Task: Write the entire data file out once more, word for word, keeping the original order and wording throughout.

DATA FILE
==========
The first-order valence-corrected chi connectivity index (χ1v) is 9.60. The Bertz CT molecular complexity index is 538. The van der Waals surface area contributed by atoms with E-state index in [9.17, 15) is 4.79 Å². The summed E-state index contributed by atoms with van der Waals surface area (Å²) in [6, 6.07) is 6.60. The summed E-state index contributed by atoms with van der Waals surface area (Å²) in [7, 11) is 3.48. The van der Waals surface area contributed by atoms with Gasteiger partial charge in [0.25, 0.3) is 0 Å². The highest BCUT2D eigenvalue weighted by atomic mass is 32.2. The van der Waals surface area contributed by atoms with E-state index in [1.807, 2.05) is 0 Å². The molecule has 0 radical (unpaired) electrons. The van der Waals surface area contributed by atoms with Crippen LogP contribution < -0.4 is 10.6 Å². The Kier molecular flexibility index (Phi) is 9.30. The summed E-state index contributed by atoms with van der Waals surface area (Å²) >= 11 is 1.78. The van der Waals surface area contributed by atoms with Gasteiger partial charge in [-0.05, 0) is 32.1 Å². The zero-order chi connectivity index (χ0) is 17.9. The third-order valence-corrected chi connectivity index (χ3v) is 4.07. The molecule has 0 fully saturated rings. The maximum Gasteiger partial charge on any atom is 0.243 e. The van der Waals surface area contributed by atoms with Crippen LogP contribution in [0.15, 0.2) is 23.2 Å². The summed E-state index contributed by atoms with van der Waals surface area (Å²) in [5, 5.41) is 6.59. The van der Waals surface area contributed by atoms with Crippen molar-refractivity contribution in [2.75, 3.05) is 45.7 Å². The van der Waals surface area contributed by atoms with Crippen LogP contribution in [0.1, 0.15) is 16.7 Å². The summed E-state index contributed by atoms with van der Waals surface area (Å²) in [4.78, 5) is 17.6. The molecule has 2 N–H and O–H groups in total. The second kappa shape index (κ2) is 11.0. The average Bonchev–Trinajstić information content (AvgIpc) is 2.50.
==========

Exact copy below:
The first-order valence-corrected chi connectivity index (χ1v) is 9.60. The Bertz CT molecular complexity index is 538. The van der Waals surface area contributed by atoms with E-state index in [9.17, 15) is 4.79 Å². The summed E-state index contributed by atoms with van der Waals surface area (Å²) in [6, 6.07) is 6.60. The summed E-state index contributed by atoms with van der Waals surface area (Å²) in [7, 11) is 3.48. The van der Waals surface area contributed by atoms with Gasteiger partial charge in [0.25, 0.3) is 0 Å². The highest BCUT2D eigenvalue weighted by atomic mass is 32.2. The van der Waals surface area contributed by atoms with E-state index in [1.807, 2.05) is 0 Å². The molecule has 0 radical (unpaired) electrons. The van der Waals surface area contributed by atoms with Crippen LogP contribution < -0.4 is 10.6 Å². The Kier molecular flexibility index (Phi) is 9.30. The summed E-state index contributed by atoms with van der Waals surface area (Å²) >= 11 is 1.78. The van der Waals surface area contributed by atoms with Gasteiger partial charge in [-0.05, 0) is 32.1 Å². The zero-order chi connectivity index (χ0) is 17.9. The third-order valence-corrected chi connectivity index (χ3v) is 4.07. The molecule has 0 fully saturated rings. The maximum Gasteiger partial charge on any atom is 0.243 e. The van der Waals surface area contributed by atoms with Crippen LogP contribution in [0.15, 0.2) is 23.2 Å². The summed E-state index contributed by atoms with van der Waals surface area (Å²) in [5, 5.41) is 6.59. The van der Waals surface area contributed by atoms with Crippen molar-refractivity contribution in [2.75, 3.05) is 45.7 Å². The van der Waals surface area contributed by atoms with Crippen LogP contribution in [0.1, 0.15) is 16.7 Å². The summed E-state index contributed by atoms with van der Waals surface area (Å²) in [4.78, 5) is 17.6. The molecule has 2 N–H and O–H groups in total. The second kappa shape index (κ2) is 11.0. The average Bonchev–Trinajstić information content (AvgIpc) is 2.50.